I love steep skiing and powder skiing and most forms of sliding on snow including the occasional long, crazy link-up or traverse. The mountains contain so many varied ways to travel and play in them that one tool, or one discipline isn’t enough for me. I would define what I do as adventure skiing, which covers it all, including skimo. I like combining the light gear with the cardio fitness and skiing nearly naked through the mountains covering huge amounts of terrain in a day.
The last few seasons in the Wasatch have had slow starts, not much snow. So I have focused more on skimo training to improve fitness and allow me to do bigger days in the mountains. My skimo race experience falls into more of the hobby category. I managed an 8th place overall finish at the Wasatch Powder Keg last year. This fall I put in more volume and trained even harder, but as soon as it starting dumping powder in the Wasatch, I switched to real skis and focused on face-shots and steep lines, which are what I truly enjoy.
In the past few years, many ultrarunners have turned to skimo racing in the winter months to keep on top of their fitness. Jason Schlarb is one of those guys, and in the world of ultrarunning he is one of the best in the world.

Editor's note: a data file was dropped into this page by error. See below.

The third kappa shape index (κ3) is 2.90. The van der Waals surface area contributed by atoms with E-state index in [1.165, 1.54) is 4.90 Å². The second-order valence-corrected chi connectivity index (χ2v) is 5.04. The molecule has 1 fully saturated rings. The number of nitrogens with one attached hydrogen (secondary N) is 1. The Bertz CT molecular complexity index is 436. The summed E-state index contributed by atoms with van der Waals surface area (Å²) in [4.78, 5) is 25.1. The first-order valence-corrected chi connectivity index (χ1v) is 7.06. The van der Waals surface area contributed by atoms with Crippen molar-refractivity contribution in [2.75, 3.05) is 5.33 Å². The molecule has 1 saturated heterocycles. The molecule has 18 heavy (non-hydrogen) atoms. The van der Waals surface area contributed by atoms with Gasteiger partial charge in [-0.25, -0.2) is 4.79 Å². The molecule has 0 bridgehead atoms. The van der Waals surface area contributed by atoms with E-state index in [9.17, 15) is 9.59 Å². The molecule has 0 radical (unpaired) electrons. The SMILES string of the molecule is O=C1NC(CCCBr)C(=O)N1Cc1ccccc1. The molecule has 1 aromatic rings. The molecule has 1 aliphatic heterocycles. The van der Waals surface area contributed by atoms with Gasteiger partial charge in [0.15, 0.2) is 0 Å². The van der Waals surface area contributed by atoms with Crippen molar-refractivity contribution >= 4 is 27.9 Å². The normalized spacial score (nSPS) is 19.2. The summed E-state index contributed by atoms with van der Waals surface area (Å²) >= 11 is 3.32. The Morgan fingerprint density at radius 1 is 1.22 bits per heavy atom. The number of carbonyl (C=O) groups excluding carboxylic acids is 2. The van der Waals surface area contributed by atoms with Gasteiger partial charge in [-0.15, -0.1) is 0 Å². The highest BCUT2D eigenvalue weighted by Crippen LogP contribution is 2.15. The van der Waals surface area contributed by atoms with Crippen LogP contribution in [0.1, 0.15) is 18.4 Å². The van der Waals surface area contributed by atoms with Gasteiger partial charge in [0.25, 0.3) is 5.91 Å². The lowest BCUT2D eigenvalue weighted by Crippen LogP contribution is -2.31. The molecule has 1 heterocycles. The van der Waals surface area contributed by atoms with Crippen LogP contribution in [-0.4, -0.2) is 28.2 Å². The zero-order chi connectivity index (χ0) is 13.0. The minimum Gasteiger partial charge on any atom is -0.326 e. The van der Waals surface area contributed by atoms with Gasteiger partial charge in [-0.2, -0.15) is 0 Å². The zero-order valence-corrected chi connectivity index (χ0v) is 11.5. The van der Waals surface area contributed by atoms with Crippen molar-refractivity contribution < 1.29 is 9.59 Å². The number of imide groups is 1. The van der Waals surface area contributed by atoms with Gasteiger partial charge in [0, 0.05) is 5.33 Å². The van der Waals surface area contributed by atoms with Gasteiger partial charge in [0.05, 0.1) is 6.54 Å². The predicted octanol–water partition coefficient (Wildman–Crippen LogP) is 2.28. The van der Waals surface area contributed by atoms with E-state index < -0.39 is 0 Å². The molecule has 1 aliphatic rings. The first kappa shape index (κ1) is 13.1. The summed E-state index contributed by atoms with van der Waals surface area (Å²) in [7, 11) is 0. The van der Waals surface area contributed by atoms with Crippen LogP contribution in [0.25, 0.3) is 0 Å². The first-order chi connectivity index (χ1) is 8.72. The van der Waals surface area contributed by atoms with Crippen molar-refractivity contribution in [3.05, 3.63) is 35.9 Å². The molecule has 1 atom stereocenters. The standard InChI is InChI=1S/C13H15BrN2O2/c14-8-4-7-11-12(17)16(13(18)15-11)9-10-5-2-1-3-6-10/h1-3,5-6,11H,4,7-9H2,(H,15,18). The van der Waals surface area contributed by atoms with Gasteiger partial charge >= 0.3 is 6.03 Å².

In December he contacted me and told me he was pulling together a small team of world-class athletes to attempt the first ski traverse of the Hardrock 100, using ultra-lightweight skimo gear. This well-known race, done on roads and trails in the summertime, takes runners on 100 miles of beautiful, yet challenging terrain in the San Juan mountain range. Jason invited me to come along for the attempt as the cameraman. He wanted to capture it all on film and produce a short documentary. The team included Jason, Scott Simmons and Paul Hamilton.
I said yes to Jason’s invite and we kept in touch, but honestly, I didn’t believe it would happen. We’d need stable avalanche conditions and great weather to line up for four consecutive days in one of the gnarliest ranges in Colorado. We’d need all four of us to be healthy and have the same window of time available, and a ground support crew as well. The chances of this all happening were very slim. I marked the tentative dates on the calendar and added a big fat question mark at the end.
Throughout January and February we worked on gear details and logistics, but in my mind the Ski Hardrock 100 just wasn’t really going to happen. It was a fun idea, but probably a little too grand.